Girl Power in Afganistan

Nalib

Sometime ago I was offered an opportunity to go to Afghanistan for work. With the financial crisis in full swing, and riots breaking out in London, I really didn’t see any reason not to.

Fair enough, most of my friends questioned my decision. Why on earth would anyone who is of sound mind and body decide to go to a war zone? They collectively decided I was not so sane of mind. They might be right. Then again, they could have known.

While out there, I met a girl called Nilab. Friendly but quiet, she did her work and kept pretty much to herself. One lunch time we got to talking a little more, and I found out she was applying for scholarships, but was a bit disillusioned because she was always rejected in the first round. As we were talking, I started to recognise a bit of myself in her. It just needed to get out. So, I decided to push her a little.

We worked on her scholarship application together, which didn’t mean I did her application for her. To the contrary, she did the work and we revised the drafts together. It’s also how I found out she was really an IT geek. We were both nervous when she submitted her application, but lo and behold, she got through the first round. And the second one. Unfortunately not the third one, but she’ll be trying again this year. And we will both get over our disappointment.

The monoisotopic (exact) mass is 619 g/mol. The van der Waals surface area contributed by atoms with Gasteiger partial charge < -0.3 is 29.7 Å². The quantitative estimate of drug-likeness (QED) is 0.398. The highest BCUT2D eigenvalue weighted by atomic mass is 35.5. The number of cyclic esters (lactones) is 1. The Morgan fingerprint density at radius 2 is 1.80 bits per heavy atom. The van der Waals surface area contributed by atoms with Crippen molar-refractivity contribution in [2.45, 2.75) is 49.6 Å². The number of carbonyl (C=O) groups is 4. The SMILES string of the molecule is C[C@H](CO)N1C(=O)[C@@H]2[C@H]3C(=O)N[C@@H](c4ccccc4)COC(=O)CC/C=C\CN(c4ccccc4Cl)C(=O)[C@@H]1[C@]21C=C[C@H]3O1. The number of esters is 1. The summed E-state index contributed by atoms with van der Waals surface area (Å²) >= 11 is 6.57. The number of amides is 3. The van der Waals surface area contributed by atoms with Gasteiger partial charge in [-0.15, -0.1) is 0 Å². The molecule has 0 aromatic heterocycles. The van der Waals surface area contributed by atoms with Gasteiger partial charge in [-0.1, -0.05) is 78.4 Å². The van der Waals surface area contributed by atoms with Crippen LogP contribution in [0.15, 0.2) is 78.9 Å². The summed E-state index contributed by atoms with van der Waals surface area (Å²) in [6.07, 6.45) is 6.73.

A little later, an IT Manager job came up. With the proportion of women in IT in the Western world hovering around 15%, and the proportion of women in IT in Afghanistan around 0%, Nilab’s chances of getting a job like that didn’t look that good from the start. Nothing ventured, nothing gained, I still told her I thought she should apply. Seriously, what’s the worst that can happen? They’ll say thanks but no thanks, and she still has a job. So I pushed her a little more, purely because I was convinced she could do it.

She applied, aced the interviews, and got the job. I’ve heard she’s doing really well at it too. She took me for lunch to thank me. I pointed out I did not apply for the job, did not have the interview, and did not bribe or bully someone into hiring her. Giving someone a little push is hardly the hard work. She’s really done it all herself. She loves the job and is much happier now, which clearly shows. I’m incredibly proud of her.

Her dream is to become one of the top 10 women in IT – nothing wrong with setting the bar high. And you know what? I’ll be watching her achieving it.

You go girl!